Colonel Chris Hadfield talks to us about the formalities that astronauts have to use, and how it can help us here on earth.
- How do you not just listen but be a good listener?
- You need to focus on why someone is saying what they do.
- The formalized communication of NASA is a microcosm of a regular conversation between any two people.
Trash on earth is pretty bad. But space trash is at a whole other level.
Trash on earth is pretty bad. But space trash is at a whole other level. Imagine how much damage just a single screw can make when it's hurtling right at you at 17,500mph. You can follow Michelle Thaller on Twitter at @mlthaller.
Current physician and former NASA astronaut Scott Parazynski knows a thing or two about out-of-this-world success.
Current physician and former NASA astronaut Scott Parazynski knows a thing or two about out-of-this-world success. He knows that, most of all, that working with people that differ from you can open you up to new ideas. And new paths forward. Scott's latest book is The Sky Below: A True Story of Summits, Space, and Speed, and he is brought to you today by Amway. Amway believes that diversity and inclusion are essential to the growth and prosperity of today’s companies. When woven into every aspect of the talent life cycle, companies committed to diversity and inclusion are the best equipped to innovate, improve brand image and drive performance.
Is the world actually flat? Let's ask someone who has some actual perspective on the subject... from space.
To the average person, there appears to be a growing number of people who believe — somehow — that the world is actually flat and that we are all being "lied" to by world governments. Canadian astronaut Chris Hadfield has actually been to space and has seen that the world is round, but is unphased by these so-called "flat-earthers." He flatly (pun intended) denies a global conspiracy, and says that perhaps the best way to deal with such willful ignorance is just to ignore it. After all, he posits, "if you wrestle with a pig, the best you can be is a pig wrestler." It's folky wisdom like that which puts Chris into another stratosphere of intelligence. Chris Hadfield is the author of An Astronaut's Guide to Life on Earth: What Going to Space Taught Me About Ingenuity, Determination, and Being Prepared for Anything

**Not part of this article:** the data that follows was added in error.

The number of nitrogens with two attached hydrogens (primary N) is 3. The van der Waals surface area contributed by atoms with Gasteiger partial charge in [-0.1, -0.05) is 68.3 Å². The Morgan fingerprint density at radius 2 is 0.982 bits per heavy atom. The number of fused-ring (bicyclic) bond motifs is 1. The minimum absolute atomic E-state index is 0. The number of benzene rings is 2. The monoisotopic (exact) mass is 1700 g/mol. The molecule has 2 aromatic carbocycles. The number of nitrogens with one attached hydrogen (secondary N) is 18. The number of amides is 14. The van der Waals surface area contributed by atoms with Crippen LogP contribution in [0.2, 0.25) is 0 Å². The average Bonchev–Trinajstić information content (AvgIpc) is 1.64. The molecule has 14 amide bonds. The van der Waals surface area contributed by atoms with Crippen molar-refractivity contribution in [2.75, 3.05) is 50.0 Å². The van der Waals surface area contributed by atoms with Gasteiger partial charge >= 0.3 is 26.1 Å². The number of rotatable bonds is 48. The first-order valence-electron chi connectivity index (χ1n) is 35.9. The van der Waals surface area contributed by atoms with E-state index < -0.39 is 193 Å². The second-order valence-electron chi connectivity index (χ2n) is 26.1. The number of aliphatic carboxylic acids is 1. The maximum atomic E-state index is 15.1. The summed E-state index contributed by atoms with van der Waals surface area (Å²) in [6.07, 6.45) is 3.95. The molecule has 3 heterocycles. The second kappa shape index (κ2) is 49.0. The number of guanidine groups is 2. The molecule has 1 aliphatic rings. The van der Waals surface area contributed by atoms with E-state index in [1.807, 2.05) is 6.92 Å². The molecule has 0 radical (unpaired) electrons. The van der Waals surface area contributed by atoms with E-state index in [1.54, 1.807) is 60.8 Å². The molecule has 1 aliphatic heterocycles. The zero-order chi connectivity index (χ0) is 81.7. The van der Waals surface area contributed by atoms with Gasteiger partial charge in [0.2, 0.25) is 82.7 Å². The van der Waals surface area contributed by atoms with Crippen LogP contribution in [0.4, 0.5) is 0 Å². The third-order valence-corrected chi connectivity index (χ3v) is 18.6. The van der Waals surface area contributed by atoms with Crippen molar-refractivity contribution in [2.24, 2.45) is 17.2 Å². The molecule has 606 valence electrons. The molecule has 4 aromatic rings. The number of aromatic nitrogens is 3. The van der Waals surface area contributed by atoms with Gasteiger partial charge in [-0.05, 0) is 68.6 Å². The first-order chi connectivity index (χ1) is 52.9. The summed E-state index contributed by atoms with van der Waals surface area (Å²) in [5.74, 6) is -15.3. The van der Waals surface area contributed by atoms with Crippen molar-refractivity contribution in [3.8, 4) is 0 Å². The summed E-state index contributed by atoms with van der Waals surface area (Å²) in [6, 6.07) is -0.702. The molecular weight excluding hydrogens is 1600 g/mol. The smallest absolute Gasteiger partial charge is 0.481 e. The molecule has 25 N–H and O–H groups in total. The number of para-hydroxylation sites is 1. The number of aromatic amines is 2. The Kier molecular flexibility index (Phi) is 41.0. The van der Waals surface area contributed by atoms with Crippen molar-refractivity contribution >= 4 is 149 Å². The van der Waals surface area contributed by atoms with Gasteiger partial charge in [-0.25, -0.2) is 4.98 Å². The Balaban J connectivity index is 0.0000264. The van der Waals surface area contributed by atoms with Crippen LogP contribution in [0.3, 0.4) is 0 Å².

There's only one guy on this whole planet who's done both. He tells us what it's like to experience two of the most extreme feats.
Would you rather blast off into the cold emptiness of space in a fallible rocket, or drag yourself past 200 dead bodies to the inhospitable summit of Mount Everest? Former astronaut Scott Parazynski is the only person on Earth who has conquered both these extreme feats, and it turns out that the challenge closer to home is the one that made his heart race the most. Once you survive the rocket launch, space is rather tranquil, with beautiful views, and you're well looked after by the smartest support team of scientists in the country, Parazynski points out. On your way up the tallest mountain on Earth, however, the threat of death looms with every step. You cannot eat enough or breathe enough to nourish your body, and once you reach your goal -- guess what? You're only halfway. Listen to Parazynski describe these two incredible experiences, and the psychological impact of finding somewhere lonelier than the dark nothingness of space. Scott Parazynski is the author of The Sky Below: A True Story of Summits, Space, and Speed.